Billiards 'n' Bagels in Gresham, OR (east of Portland) has thousands of cues including expensive custom cues. It is owned by Jim Oswald. I have bought two cues from him over the years so when I go in there he will let me shoot with any cue I want and even bring out more to test as I am using them. Hell, I had three Southwest's, two Benders, a Schick, a Runde in a little stand that I was trying out for a few hours. I was interested in the Southwests but wanted over $1700 for them since he had waited 5 years. He'd keep coming back with more cues to try and take back the ones I didn't like. That is what is great about his store that you can try them before buying.

fast_eddie_B
10-25-2003, 07:37 AM
<blockquote><font class="small">Quote spanky:</font><hr> I will be purchasing a custom cue. I have a chance to hit with cues from virtually every custom maker I have ever heard of. My problem is: what do i do other than normal shots. What do you think a good test is for hitting with a new cue. I plan on doing some normal center hits, english, draw, follow, etc. Do you have any special shots that would test deflection, specific feedback through the joint, etc ??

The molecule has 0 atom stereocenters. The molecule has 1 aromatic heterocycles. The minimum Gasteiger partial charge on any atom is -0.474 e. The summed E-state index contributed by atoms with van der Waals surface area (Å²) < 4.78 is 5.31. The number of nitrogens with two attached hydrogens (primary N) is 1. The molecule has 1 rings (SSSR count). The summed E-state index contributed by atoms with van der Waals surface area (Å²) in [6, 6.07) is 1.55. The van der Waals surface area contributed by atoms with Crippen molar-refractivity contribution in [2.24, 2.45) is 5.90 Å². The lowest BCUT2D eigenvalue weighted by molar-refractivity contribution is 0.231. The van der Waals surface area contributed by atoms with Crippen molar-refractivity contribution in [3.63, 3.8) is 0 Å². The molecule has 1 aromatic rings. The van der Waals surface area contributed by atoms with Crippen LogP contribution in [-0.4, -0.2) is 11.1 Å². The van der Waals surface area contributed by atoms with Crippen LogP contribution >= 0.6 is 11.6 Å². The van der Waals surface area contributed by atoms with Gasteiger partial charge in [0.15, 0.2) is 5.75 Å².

Thanks in advance for the info. <hr /></blockquote>

Personally, I take a straight in shot in the corner pocket, hit it with high left and then high right. This shot gives me a good feeling in my fingers as to the amount of deflection and the solidness of the cue.
Also it is important to know what you are getting in a cue. You don't want to pay a ton for a cue, that was made with crap materials. I prefer ivory joint, ivory ferrule and a morri medium layered leather tip as a must for a custom cue, otherwise why would you pay all that money.
I've hit with Gus and Barry Zambotti's, Paul Mottey's, Joss West( which was like 27 years old, very springy, like almost loaded hit, lot of deflection, lot of spin from very little speed, unlike anything i've ever hit), Tim Scrugg's, and none of them hit the same.
I am fortunate to have a friend who buys these cues in bulk and sells them individually, he is also a cuemaker.
Anyways, the grain in the shaft is important also. The straighter the grain runs up the shaft, the better the shaft will play as well as hold up.

Fred Agnir
10-25-2003, 07:54 AM
<blockquote><font class="small">Quote spanky:</font><hr> I will be purchasing a custom cue. I have a chance to hit with cues from virtually every custom maker I have ever heard of. <hr /></blockquote>I think the last list I saw, there were well over 200, maybe now closer to 400 "custom cuemakers." Surely you don't mean you're going to test with all of those. Even at the VF show, you'd get to test a couple of dozen of the greatest cuemakers ever. Is that what you mean?


[ QUOTE ]